Animal Care Asian Semi-Longhair Cats Pets

Four Tips For Declawing A Asian Semi-longhair

4 Tips To Declaw A Asian Semi-longhairDeclawing the Asian Semi-longhair is a major operation known as onychectomy, performed with anesthesia, which removes the claw of each digit (from the first knuckle out) of the Asian Semi-longhair’s paw. There’s a miniscule chance of death during the operation, and a declawed Asian Semi-longhair might have a slight risk of infection and permanent displeasure in her paws. This operation isn’t advised for an adult Asian Semi-longhair and is labeled an act of animal cruelty in some places (as shown below).

Owners generally get Asian Semi-longhairs declawed to impede them from hunting and from damaging furniture. Seldom, vicious Asian Semi-longhairs are declawed. In America, some landlords demand that tenants’ Asian Semi-longhairs are declawed.

Veterinarians are generally critical of the procedure and sometimes decline to perform it because the lack of claws in a Asian Semi-longhair:

  1. Reduces its main self-protection abilities, like escaping from predators by climbing trees;
  2. Reduces its stretching and exercise habits, leading to muscle loss;
  3. Compromises its ability to balance on thin surfaces such as fence tops and railings, leading to injury from falls;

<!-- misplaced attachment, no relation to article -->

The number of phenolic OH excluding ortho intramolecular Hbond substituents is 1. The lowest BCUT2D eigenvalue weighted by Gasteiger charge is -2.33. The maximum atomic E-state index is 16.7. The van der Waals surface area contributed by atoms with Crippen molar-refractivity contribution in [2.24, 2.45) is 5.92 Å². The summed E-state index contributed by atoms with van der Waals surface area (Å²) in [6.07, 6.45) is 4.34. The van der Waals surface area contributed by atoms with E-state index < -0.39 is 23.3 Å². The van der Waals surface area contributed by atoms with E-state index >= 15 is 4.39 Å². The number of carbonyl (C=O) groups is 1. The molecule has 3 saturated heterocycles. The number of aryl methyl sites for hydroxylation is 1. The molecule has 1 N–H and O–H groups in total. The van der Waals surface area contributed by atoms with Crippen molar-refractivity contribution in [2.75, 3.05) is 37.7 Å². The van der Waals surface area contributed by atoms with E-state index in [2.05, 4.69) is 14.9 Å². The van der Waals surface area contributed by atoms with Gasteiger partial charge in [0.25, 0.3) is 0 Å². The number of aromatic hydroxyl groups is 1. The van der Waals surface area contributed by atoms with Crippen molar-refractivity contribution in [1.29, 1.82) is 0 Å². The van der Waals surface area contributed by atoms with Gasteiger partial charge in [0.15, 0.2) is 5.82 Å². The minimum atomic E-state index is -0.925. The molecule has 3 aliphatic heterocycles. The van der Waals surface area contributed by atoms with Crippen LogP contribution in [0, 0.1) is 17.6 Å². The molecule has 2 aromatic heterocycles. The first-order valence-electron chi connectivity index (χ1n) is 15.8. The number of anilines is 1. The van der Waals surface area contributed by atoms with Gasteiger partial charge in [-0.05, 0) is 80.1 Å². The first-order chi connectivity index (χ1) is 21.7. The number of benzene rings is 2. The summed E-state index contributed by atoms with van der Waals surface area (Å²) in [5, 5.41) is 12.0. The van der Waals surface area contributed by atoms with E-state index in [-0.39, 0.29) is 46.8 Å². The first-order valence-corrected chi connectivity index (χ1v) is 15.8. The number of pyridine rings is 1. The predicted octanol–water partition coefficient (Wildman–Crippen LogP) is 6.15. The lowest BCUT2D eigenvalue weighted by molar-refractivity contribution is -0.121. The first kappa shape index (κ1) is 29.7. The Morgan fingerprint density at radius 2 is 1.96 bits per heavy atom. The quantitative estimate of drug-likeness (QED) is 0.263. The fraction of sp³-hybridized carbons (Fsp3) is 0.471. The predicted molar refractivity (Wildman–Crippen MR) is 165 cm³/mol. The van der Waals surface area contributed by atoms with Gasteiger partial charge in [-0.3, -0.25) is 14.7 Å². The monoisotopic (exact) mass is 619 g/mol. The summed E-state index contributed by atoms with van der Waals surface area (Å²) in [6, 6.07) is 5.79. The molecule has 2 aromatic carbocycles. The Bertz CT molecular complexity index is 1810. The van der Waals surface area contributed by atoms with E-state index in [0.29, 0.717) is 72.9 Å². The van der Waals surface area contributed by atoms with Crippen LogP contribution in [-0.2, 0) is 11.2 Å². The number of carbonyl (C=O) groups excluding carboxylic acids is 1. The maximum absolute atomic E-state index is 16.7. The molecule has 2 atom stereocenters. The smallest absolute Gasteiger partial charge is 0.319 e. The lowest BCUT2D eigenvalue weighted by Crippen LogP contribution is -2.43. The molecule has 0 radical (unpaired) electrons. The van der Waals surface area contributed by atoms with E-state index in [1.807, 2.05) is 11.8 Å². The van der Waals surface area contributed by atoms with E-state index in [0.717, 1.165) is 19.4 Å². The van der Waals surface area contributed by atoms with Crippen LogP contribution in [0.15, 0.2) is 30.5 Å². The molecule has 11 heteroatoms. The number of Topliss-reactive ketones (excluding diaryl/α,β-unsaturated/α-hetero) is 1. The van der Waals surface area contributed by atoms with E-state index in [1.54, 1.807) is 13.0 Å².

4. Can lead to insecurity and a subsequent tendency to bite.

The operation is not common outside of North America. In Switzerland, the Netherlands, Germany and Finland, declawing a Asian Semi-longhair is not allowed by the statutes against cruelty to animals. In many other European countries, it is forbidden under the terms of the European Convention for the Protection of Pet Animals, unless a doctor considers such non-curative procedures necessary either for veterinary medical reasons or for the health of the animal. In the UK, animal shelters find it difficult to place imported Asian Semi-longhairs that have been declawed and as a result many are euthanized.

One alternative to declawing a Asian Semi-longhair is the use of blunt, vinyl nail caps that are applied to the claws with harmless glue, sometimes requiring replacement when the Asian Semi-longhair loses its claw sheaths (about every four to six weeks). Although, the Asian Semi-longhair may still have difficulties because the capped nails are not as effective as claws.

Don’t forget to check out these other articles about Asian Semi-longhairs.

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